“There will never be a cure for [human] diabetes”.
The previous statement was made by a nice client I saw yesterday. I love when clients come in and the conversation just flows from topic to topic. Fortunately, I wasn’t super booked with appointments so I had time to chit chat about subjects beyond their pet.
Anyhow, among other topics, we got to talking about human type 1 diabetes (her cat was drinking excessively so the conversation flowed from there). This client developed the disease at 6 years of age, within weeks of receiving a German measles vaccination. Three kids from her class developed Type 1 diabetes around the same time.
She felt that the vaccine was to blame, which sent us on another discussion of the ethics and pitfalls of vaccinations. Like politics and religion, this topic is fraught with danger and controversy so I veered things back in the direction of the less precarious topic of diabetes.
Allow me to digress for a second: I was in Kansas City at the Central Veterinary Conference a few weeks ago. I learned a lot and have collected a small pile of blog topics, including what I stumbled into with this client.
Within the conference was another conference called the “Zoobiquitous Research” presentation. “Zoobiquity” is a term coined by Barbara Natterson-Horowitz, M.D. and Katherine Bowers in their book of the same title. I wrote about this topic in a 2011 blog article for Pet MD.
In their words, “Zoobiquity” is defined as “the astonishing connection between human and animal health”. Essentially, humans and animals share the same disease conditions and M.D.’s and Veterinarians need to be research partners, sharing and collaborating information.
Veterinarians in the audience are not surprised by this revelation, but the physicians are shocked.
The physicians just hadn’t given it any thought.
I find the topic of zoobiquity fascinating so I ponied up the $50 to sit with a bunch of human scientists (Who, interestingly, were all wearing suits. This struck me as odd because we vets tend to be of the more schlumpy non-suit variety, but that’s another blog topic) and see what’s happening in the world of Zoobiquitous research.
One thing I learned, going back to my discussion with said client, was that there is a biotech company in Kansas City called Likarda that is working to cure diabetes. Lisa A. Stehno-Bittel, PT, PhD is the president and cofounder of Likarda and her lab has created these little blobs of tissue called “Kanslets™”.
Basically they took a bunch of variably sized islet cells out of assorted pancreases, pureed them (the actual process by which they do this is top secret) into tiny pieces then stuck them back together in tiny little molds so that they are form into identical little uniformly sized “Kanslets”. Like tiny cellular Jell-o molds.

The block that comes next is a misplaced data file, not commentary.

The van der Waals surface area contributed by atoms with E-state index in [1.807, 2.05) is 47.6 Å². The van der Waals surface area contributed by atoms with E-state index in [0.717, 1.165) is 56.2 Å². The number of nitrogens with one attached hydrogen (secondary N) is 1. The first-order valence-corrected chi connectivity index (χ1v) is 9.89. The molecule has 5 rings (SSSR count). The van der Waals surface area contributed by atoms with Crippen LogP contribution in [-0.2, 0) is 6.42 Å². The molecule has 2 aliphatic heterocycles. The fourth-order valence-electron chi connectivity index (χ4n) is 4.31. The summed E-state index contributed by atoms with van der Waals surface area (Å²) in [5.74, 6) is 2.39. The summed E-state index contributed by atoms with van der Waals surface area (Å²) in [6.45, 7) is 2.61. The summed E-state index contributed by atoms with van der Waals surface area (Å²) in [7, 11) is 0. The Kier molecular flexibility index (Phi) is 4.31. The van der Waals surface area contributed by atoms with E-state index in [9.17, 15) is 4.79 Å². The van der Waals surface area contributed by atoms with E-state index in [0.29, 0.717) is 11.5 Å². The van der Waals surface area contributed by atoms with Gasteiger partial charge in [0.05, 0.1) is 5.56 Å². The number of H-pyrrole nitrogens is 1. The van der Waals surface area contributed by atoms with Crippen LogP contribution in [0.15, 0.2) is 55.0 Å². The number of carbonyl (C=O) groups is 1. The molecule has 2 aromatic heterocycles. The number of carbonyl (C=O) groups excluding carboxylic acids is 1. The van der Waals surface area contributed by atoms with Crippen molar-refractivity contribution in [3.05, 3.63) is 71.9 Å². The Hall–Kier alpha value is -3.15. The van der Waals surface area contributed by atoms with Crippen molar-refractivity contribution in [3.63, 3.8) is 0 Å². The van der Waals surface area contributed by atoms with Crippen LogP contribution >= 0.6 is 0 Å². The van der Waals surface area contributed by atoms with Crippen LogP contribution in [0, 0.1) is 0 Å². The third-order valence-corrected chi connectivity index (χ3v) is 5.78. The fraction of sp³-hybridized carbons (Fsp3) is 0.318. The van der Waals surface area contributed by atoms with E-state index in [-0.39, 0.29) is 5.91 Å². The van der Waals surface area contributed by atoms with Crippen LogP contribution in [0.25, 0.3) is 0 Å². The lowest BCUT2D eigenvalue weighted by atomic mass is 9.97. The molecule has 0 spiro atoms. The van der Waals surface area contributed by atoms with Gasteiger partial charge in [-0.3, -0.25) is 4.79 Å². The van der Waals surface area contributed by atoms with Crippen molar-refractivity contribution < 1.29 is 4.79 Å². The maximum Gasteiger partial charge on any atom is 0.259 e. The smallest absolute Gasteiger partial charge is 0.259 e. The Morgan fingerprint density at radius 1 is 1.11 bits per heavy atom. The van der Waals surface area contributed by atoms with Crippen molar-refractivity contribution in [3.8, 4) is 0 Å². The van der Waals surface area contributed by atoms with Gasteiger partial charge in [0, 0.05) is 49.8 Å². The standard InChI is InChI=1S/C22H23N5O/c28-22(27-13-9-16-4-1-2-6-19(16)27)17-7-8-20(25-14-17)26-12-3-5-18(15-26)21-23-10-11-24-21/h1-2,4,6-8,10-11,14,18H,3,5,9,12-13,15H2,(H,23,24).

“What does this have to do with diabetes?” asks the non-medical, possibly non-diabetic person? Islet cells are the cells in the pancreas that secrete insulin (insulin is the hormone that gets sugar into your cells for use as a fuel source. Without it, cells have to get fuel elsewhere and things get ugly). Islet cells don’t secrete insulin in cases of Type 1 diabetes (and some Type 2’s), which is why diabetics need insulin injections to make up the shortfall and manage their blood sugar levels.
Anyhoo, if somebody could figure out how to successfully transplant healthy islet cells into a diabetic person (or pet) and have those cells survive and secrete insulin: Boom! Their diabetes is CURED.
Not controlled. Not treated. Just CURED.
Likarda has an organ donation system in place to collect the pancreatic tissue from newly euthanized pets. (Apparently euthanasia solution doesn’t damage the islet cells.) They now have a bank of canine Kanslets and are working on ways to make them invisible to the dog or cat’s immune system. (This would prevent transplant rejection reactions and negating the need for immunosuppressive medication and its subsequent side effects.)
These folks might just be on the hairy? edge of curing diabetes in pets.
There was a nagging question in my mind during Dr. Stehno-Bittel’s lecture. I’m very happy about this new technology for pets, it’s fantastic. However, won’t they be using this in people too?
At the conclusion of her talk, she said the first question people ask her is mine. The answer is “no”. She said there were plenty of smart people working on islet cell transplants on the human side. They were sticking with pets. End of story.
The answer felt a tiny bit evasive, but I took her at her word.
Until that client I mentioned earlier got me thinking. What if Likarda is making islet cell transplantation a reality for just pets and not people because it’s just too hard to make it happen in humans?
My client said there will never be a cure for human diabetes because the drug companies make way too much money from diabetes.
It’s big business.
A Multibillion dollar business. Glucometers, test strips, needles, syringes, insulin, medications. They don’t want to cure the disease, they profit more from the process of treating it.
That gave me a little chill. Is this what we’ve come to? I mean, if I really want to wallow around in cynicism I can see she has a very valid point. I hate to think that, but what is the last disease you can think of actually being “cured”? We have scads of pills and treatments and preventatives, but how many cures?
Ugh, I don’t want to go there. Hopefully the researchers will get this all figured out on our pets. Clear up their diabetes so that then, maybe, somebody will figure out how to take care of all those diabetic humans.
Because the alternative: the possibility that pharmaceutical companies are standing in the way of curing disease… well that just makes me sick.